- Kathleen AND my friend Angie, shared a similar tip! Kathleen said, “Papermate sharp writer mechanical pencils (lead cannot be refilled) I give each student 1/month with their student number on it. When it runs out of lead or breaks they use a regular pencil. They trade a broken for a sharp one. Students do not use the sharpener during class.”
- Amanda likes the same brand I do! She shared, “Community pencils…with a pencil sharpener job for students. They take turns sharpening pencils from the “red cup” (unsharpened) and move them to the “green cup” (sharpened). They are allowed 3 in their desk but there are always going to be hoarders. I also found that presharpening all new pencils after collection makes it soooo much easier and have even put sharpened pencils on supply lists. Another HUGE help is using the best pencils first…Ticonderoga is the BEST and I have requested those for pencils on supply lists, too!”
- Echoing Ticonderoga and the Great Pencil Challenge, Melinda said, “Buy Ticonderoga pencils and start the great pencil challenge. I make labels at the beginning of the year with each kid’s initials and number them 1 to 6. They start with 2 pencils, and I do a pencil check at the end of each month, and make a big deal about it and give brag tags. It’s a bit to manage at the beginning, but it pays off.”
- Michelle is another fan of Ticonderoga! She shares, “Each student has 1 pencil with their number on it. I only use Ticonderoga because they are the best and typically do not break easily. If it needs sharpened during the day, they signal to me and I will do it for them. All Pencils are turned into a cup at the end of the day and sharpened. I teach them that this is their one and only pencil and not to be chewed on, drawn on, etc. Last year my kids went through an average of only 5 pencils each…for the whole year. More than 1 pencil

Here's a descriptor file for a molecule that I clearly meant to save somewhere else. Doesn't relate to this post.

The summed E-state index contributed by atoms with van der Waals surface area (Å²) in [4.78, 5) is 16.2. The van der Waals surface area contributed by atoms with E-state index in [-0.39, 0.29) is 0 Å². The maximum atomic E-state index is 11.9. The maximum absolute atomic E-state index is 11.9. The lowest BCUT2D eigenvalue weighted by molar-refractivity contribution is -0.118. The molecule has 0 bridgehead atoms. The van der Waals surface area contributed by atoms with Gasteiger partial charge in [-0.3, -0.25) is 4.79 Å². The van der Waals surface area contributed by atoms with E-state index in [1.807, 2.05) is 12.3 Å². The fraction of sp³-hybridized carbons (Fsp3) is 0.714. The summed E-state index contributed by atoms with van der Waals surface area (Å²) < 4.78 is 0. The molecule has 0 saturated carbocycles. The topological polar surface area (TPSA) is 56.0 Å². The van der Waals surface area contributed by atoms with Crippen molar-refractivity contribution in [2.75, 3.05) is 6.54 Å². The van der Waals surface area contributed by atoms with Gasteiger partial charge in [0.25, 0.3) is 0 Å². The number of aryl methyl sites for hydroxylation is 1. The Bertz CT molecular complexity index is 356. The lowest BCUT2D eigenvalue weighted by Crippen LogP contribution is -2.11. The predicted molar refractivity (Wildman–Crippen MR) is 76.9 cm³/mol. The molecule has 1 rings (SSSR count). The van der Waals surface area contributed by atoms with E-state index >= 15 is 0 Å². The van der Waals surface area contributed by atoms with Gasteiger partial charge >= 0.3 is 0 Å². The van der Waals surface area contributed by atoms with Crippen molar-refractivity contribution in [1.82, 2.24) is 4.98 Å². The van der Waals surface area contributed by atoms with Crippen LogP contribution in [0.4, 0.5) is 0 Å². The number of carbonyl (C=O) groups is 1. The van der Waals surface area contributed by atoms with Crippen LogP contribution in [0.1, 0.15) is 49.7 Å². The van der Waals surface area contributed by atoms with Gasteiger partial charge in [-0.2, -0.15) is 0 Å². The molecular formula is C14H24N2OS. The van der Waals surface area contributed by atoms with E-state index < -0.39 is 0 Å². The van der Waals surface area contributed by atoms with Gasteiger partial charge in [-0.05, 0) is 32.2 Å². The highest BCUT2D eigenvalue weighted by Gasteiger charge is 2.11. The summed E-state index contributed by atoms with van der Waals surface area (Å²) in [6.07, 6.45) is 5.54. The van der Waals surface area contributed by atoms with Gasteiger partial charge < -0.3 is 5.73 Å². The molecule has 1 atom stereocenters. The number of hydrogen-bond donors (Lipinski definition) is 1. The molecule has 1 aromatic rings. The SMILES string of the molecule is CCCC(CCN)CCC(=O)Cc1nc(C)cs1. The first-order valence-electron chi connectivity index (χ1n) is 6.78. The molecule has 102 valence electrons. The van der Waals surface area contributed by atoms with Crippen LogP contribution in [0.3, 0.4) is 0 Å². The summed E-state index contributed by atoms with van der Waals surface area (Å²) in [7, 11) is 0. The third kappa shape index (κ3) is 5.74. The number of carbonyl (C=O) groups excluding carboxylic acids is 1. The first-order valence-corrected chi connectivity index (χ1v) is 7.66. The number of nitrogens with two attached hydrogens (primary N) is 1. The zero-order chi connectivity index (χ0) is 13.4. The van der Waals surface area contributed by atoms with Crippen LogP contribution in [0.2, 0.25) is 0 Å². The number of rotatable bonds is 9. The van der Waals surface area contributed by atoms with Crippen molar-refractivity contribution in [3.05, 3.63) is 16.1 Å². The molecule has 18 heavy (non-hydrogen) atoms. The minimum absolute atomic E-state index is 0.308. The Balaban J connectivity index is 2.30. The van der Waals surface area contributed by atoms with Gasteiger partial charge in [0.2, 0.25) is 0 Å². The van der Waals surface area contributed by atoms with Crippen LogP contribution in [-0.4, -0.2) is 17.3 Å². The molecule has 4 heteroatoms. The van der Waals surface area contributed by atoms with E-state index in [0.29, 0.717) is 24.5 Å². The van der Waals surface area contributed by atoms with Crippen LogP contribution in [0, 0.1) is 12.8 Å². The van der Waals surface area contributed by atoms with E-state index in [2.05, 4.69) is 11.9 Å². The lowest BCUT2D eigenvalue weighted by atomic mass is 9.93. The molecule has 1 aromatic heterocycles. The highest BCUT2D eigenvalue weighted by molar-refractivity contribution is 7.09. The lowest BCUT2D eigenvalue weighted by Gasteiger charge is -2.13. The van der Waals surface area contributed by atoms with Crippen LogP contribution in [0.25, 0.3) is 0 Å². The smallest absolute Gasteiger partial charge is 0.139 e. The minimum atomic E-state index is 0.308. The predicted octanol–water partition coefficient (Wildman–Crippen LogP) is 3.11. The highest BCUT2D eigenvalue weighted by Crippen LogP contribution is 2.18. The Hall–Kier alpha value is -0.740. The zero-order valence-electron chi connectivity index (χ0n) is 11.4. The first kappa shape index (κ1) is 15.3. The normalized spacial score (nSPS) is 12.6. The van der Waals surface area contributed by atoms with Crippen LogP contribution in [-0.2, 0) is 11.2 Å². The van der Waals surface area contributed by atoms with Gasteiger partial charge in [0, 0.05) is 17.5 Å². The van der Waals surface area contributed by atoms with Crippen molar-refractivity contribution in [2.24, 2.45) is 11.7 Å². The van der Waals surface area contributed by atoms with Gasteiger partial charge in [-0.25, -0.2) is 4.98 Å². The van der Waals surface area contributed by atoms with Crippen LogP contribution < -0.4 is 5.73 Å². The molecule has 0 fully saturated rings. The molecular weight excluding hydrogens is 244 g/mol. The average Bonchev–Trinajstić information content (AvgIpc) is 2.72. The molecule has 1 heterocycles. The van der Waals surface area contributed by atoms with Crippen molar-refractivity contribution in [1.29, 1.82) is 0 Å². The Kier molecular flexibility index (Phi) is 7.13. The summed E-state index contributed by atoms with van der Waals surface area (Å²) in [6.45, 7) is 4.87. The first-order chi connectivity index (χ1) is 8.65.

creates clutter in their table buckets, in my opinion. I do not offer prizes regularly, but I will randomly award each student that has taken care of their pencil with a new neon Ticonderoga of their choice. “
- Kristine’s method was super simple…I like that! “I just have a big basket with sharpened pencils then a bin with ones that need to be.
If they want a special pencil sharpened they can ask me before school or in the morning. If one breaks they know where to find a new one. I sharpen about once a week, and every so often ask kids to donate from their desks to the pencil basket. Worked great last year!”
- Roxann shared something I have never heard of…have you heard of these? “ I buy Finger Fitter pencils, as I have yet to find a regular pencil that doesn’t break a dozen times a day. The Finger Fitter pencils are triangular and larger than regular pencils. I label them with numbers and pass one out each six-weeks. They are collected at the end of the day to sharpen. If a student loses their “good” pencil, they have to use a pencil from the stubby box. They are old, chewed on, not sharpened, and usually have no erasers. It works very well!”
- Pencils ARE a germ fest when shared, so this is a pretty good idea that Karen left, “ I have two bins in the back of the room, one for sharpened pencils and one for dull pencils. Students may trade a dull one for a sharpened one at any time. However, the student must rub the dull one with antibacterial gel (kept next to bins) before putting it in the appropriate container because many of them put pencils in their mouths. I don’t want their germs transferred to my hands when I sharpen them.”
- Here is another shout out for that pencil sharpener. It must be pretty good. Diane said, “Each group keeps a basket of pencils with about 2 pencils per student (community supplies). I also kept some big pink erasers cut in half in the baskets. At the end of the day, one student in each group would sharpen the pencils that needed it. I have several Classroom Friendly Sharpeners. I also let them use pen for Writing Workshop and random other things. I try to minimize pencil-written assignments with lots of Coop. Learning, dry erase, etc.”